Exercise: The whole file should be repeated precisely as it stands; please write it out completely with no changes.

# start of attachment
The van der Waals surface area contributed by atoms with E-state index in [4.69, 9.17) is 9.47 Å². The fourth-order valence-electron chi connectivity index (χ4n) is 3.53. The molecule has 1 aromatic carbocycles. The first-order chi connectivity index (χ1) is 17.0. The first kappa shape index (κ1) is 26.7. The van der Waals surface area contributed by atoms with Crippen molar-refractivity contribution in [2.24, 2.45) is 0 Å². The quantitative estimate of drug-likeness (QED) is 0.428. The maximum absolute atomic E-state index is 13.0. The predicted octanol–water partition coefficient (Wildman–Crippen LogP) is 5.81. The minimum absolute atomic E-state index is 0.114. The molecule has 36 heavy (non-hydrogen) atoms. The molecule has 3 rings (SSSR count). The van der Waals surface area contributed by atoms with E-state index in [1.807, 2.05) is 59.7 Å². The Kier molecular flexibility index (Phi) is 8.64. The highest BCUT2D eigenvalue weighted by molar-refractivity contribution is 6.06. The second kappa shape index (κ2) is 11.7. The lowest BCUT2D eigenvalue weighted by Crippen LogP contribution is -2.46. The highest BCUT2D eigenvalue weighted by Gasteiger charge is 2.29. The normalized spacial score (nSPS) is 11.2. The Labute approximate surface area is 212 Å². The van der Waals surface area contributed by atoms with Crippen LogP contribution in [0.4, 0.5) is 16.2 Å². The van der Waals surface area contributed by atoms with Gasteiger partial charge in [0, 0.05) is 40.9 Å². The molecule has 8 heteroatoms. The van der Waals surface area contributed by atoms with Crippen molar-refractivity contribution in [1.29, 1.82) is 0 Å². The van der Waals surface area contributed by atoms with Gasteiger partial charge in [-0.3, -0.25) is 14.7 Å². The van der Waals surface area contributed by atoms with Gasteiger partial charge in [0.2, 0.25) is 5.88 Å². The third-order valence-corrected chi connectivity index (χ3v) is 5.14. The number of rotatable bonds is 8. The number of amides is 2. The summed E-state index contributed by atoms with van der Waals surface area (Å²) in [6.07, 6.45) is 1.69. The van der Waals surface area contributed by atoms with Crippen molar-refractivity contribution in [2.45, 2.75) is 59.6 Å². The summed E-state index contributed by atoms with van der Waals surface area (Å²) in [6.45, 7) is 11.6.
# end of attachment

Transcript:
The van der Waals surface area contributed by atoms with E-state index in [4.69, 9.17) is 9.47 Å². The fourth-order valence-electron chi connectivity index (χ4n) is 3.53. The molecule has 1 aromatic carbocycles. The first-order chi connectivity index (χ1) is 17.0. The first kappa shape index (κ1) is 26.7. The van der Waals surface area contributed by atoms with Crippen molar-refractivity contribution in [2.24, 2.45) is 0 Å². The quantitative estimate of drug-likeness (QED) is 0.428. The maximum absolute atomic E-state index is 13.0. The predicted octanol–water partition coefficient (Wildman–Crippen LogP) is 5.81. The minimum absolute atomic E-state index is 0.114. The molecule has 36 heavy (non-hydrogen) atoms. The molecule has 3 rings (SSSR count). The van der Waals surface area contributed by atoms with E-state index in [1.807, 2.05) is 59.7 Å². The Kier molecular flexibility index (Phi) is 8.64. The highest BCUT2D eigenvalue weighted by molar-refractivity contribution is 6.06. The second kappa shape index (κ2) is 11.7. The lowest BCUT2D eigenvalue weighted by Crippen LogP contribution is -2.46. The highest BCUT2D eigenvalue weighted by Gasteiger charge is 2.29. The normalized spacial score (nSPS) is 11.2. The Labute approximate surface area is 212 Å². The van der Waals surface area contributed by atoms with Crippen LogP contribution in [0.4, 0.5) is 16.2 Å². The van der Waals surface area contributed by atoms with Gasteiger partial charge in [0, 0.05) is 40.9 Å². The molecule has 8 heteroatoms. The van der Waals surface area contributed by atoms with Crippen molar-refractivity contribution in [1.29, 1.82) is 0 Å². The van der Waals surface area contributed by atoms with Gasteiger partial charge in [-0.3, -0.25) is 14.7 Å². The van der Waals surface area contributed by atoms with Gasteiger partial charge in [0.2, 0.25) is 5.88 Å². The third-order valence-corrected chi connectivity index (χ3v) is 5.14. The number of rotatable bonds is 8. The number of amides is 2. The summed E-state index contributed by atoms with van der Waals surface area (Å²) in [6.07, 6.45) is 1.69. The van der Waals surface area contributed by atoms with Crippen molar-refractivity contribution in [2.45, 2.75) is 59.6 Å². The summed E-state index contributed by atoms with van der Waals surface area (Å²) in [6.45, 7) is 11.6.